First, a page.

Elvis was a strong user of several prescription drugs, including opiates, barbiturates, and sedatives, like many other entertainers at the time. Several weeks after the performer’s passing, the results of the toxicology examination of his blood reportedly revealed high concentrations of the opiates Dilaudid, Percodan, and Demerol, as well as other drugs including Quaaludes and codeine.

Elvis Presley’s Memphis doctor, Dr. George Nichopoulos, sometimes known as “Dr. Nick,” was charged with the singer’s murder in the years after his passing. The state of Tennessee suspended Nichopoulos’ medical license in 1980 for three months for arbitrarily prescribing and dispensing controlled medications. Nichopoulos had started treating the celebrity in 1967. The allegations state that during the final 20 months of his life, Elvis received over 12,000 prescriptions for pills and other medications and carried three luggage full of them wherever he traveled. Nichopoulos claimed that these narcotics were intended for usage by Elvis Presley’s entire entourage as an explanation for the volume.


 
Later, Nichopoulos said that he provided Elvis with any prescriptions he needed because, if not, the celebrity would obtain them from another doctor or perhaps turn to illicit substances.

Nichopoulos was accused of overprescribing medications on 11 felony counts in November 1981, but he was found not guilty. The Tennessee Board of Medical Examiners permanently terminated his medical license in 1995, after which he continued to practice medicine.

Why Is There A Controversy Over Elvis Presley’s Passing?
At the time of his death, Elvis, his family, and his team had mostly succeeded in keeping the more scandalous aspects of his life private. While Elvis’s drug use (a trait he shared with many famous performers of the era including Johnny Cash and fellow Dr. Nichopoulos patient Jerry Lee Lewis) is well known today.


 
The singer’s family asked for a private autopsy to identify the cause of death as soon as he passed away. A few days later, Tennessee’s Chief Medical Examiner Jerry Francisco released the celebrity’s official death certificate, citing a cardiac condition unrelated to drug usage as the cause of death. At the time, Francisco informed American Medical News that the presence of prescription medicines in Elvis Presley’s blood was not a contributing factor to his death from heart disease. “He still would have died if these medications hadn’t been there.”

Later, a few of the other doctors who were part of the autopsy would fault Francisco’s methods (he seemed to favor the family’s privacy with his prompt statement) and judgment. According to reports, several of the doctors involved contended that a lethal cocktail of medications should have been blamed for the musician’s demise.


 
The entire results of the autopsy were sealed once it was completed because the family requested it rather than the state. The documents were sealed for many years, but once the investigation into Elvis’s death was reopened in 1993, it was possible to get the release of the doctor’s notes but not the actual results of the autopsy.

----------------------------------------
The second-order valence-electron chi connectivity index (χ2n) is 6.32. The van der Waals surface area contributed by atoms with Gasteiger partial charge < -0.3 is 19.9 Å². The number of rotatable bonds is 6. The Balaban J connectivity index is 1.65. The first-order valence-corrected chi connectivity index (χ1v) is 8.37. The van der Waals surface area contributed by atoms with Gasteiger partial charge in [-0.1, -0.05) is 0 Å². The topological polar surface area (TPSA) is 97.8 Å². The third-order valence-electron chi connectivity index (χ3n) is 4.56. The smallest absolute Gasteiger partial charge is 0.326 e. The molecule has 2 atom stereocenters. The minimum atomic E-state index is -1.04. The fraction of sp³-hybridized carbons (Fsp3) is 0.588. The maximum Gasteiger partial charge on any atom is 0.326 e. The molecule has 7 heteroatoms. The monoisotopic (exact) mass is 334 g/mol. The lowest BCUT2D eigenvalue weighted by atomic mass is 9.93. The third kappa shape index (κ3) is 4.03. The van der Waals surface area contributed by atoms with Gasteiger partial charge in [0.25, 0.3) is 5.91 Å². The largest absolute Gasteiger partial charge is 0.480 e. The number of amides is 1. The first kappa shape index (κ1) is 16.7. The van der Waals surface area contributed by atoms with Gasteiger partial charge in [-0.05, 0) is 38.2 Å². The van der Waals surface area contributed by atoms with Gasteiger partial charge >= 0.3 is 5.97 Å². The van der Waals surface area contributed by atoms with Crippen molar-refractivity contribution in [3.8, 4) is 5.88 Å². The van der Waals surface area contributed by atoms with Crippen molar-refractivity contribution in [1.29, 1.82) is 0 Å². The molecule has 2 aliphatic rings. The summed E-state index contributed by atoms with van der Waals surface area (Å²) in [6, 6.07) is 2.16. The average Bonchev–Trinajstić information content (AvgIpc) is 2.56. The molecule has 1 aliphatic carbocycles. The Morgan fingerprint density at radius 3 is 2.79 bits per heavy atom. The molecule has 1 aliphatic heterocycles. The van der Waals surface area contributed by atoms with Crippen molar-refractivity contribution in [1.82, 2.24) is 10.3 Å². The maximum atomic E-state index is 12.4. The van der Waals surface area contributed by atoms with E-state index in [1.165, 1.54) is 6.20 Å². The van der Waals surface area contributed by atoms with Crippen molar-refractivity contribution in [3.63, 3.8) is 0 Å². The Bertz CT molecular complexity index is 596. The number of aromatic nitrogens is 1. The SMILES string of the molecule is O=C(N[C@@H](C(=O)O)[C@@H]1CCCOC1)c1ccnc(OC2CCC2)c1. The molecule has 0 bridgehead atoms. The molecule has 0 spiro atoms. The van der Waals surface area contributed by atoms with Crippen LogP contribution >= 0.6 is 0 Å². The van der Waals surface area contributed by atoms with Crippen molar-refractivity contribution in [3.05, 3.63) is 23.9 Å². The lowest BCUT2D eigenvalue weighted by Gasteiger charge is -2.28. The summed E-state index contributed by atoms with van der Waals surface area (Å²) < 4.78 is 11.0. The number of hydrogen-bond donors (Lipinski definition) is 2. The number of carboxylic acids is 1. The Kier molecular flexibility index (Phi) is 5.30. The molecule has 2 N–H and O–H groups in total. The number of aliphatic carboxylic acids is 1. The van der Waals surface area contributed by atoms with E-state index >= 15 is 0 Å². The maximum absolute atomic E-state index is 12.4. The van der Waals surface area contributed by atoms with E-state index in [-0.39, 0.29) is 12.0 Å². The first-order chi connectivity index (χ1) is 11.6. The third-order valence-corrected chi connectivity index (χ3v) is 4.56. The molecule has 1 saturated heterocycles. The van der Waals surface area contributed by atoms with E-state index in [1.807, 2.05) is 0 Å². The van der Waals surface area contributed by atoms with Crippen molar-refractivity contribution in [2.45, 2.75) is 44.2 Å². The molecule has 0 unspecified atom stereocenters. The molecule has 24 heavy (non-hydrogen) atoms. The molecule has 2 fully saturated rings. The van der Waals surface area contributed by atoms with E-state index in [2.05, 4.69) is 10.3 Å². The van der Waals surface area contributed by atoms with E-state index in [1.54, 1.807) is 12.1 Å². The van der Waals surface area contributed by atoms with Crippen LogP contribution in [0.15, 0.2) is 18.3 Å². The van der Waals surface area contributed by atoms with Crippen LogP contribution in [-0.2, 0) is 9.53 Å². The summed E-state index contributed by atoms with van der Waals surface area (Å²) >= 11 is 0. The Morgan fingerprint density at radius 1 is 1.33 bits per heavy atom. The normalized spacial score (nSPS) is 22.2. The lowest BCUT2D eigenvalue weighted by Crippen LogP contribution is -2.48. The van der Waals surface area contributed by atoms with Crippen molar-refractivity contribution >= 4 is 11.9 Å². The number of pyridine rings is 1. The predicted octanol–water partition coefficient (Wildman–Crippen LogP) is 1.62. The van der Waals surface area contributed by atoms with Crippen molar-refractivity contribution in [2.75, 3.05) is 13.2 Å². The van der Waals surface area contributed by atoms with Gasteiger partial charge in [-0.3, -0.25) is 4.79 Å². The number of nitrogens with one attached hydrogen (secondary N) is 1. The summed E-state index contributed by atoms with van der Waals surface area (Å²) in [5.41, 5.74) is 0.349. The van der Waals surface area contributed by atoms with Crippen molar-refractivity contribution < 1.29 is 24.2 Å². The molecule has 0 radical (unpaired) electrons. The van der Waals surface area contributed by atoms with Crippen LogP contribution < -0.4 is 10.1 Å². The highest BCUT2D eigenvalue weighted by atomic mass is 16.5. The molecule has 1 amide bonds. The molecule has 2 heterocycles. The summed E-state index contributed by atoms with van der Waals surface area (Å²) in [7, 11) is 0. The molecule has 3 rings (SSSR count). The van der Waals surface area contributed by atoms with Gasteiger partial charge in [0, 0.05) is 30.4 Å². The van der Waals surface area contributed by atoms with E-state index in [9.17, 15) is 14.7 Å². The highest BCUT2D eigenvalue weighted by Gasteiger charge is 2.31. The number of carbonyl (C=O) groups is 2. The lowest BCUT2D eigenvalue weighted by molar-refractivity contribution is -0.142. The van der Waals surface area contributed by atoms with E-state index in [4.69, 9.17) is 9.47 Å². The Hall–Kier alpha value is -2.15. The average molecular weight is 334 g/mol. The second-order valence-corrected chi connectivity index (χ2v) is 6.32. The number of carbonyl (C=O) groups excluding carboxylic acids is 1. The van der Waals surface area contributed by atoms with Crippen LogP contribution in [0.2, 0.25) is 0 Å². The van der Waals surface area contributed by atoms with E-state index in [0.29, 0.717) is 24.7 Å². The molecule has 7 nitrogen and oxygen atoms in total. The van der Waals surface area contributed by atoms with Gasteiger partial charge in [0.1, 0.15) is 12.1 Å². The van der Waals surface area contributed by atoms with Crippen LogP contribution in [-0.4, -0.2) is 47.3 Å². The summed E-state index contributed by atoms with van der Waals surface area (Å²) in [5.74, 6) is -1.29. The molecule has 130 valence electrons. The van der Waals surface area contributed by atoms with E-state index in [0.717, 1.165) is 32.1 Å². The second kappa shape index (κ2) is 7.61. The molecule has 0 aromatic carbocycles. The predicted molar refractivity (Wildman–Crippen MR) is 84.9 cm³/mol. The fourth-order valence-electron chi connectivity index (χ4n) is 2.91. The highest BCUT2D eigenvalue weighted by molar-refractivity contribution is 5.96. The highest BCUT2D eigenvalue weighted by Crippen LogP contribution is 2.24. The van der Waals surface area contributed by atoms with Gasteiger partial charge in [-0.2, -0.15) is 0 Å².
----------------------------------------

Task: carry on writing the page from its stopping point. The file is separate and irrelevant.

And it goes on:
Just over two weeks prior to the musician’s passing, Steve Dunleavy’s autobiography Elvis: What Happened?, which featured testimonies from three of his former bodyguards, was coincidentally published by Ballantine Books. The book was not widely recognized when it first came out and only got well-known after journalists and the general public started attacking former tabloid reporter Dunleavy for his claims regarding Elvis’s drug usage and prostitution.

The likelihood of a drug connection didn’t start to be seriously reported until over two years after Elvis’s passing.


 
To assist users in providing their email addresses, this content was produced and maintained by a third party and imported onto this website. You might be able to discover more details on this and related material at piano.io.

The entire results of the autopsy were sealed once it was completed because the family requested it rather than the state. The documents were sealed for many years, but once the investigation into Elvis’s death was reopened in 1993, it was possible to get the release of the doctor’s notes but not the actual results of the autopsy.

Also read: In The Johnny Depp vs Amber Heard Case, Who Is Going To Win?

Just over two weeks prior to the musician’s passing, Steve Dunleavy’s autobiography Elvis: What Happened?, which featured testimonies from three of his former bodyguards, was coincidentally published by Ballantine Books. The book was not widely recognized when it first came out and only got well-known after journalists and the general public started attacking former tabloid reporter Dunleavy for his claims regarding Elvis’s drug usage and prostitution.

The likelihood of a drug connection didn’t start to be seriously reported until over two years after Elvis’s passing.

To assist users in providing their email addresses, this content was produced and maintained by a third party and imported onto this website. You might be able to discover more details on this and related material at piano.io.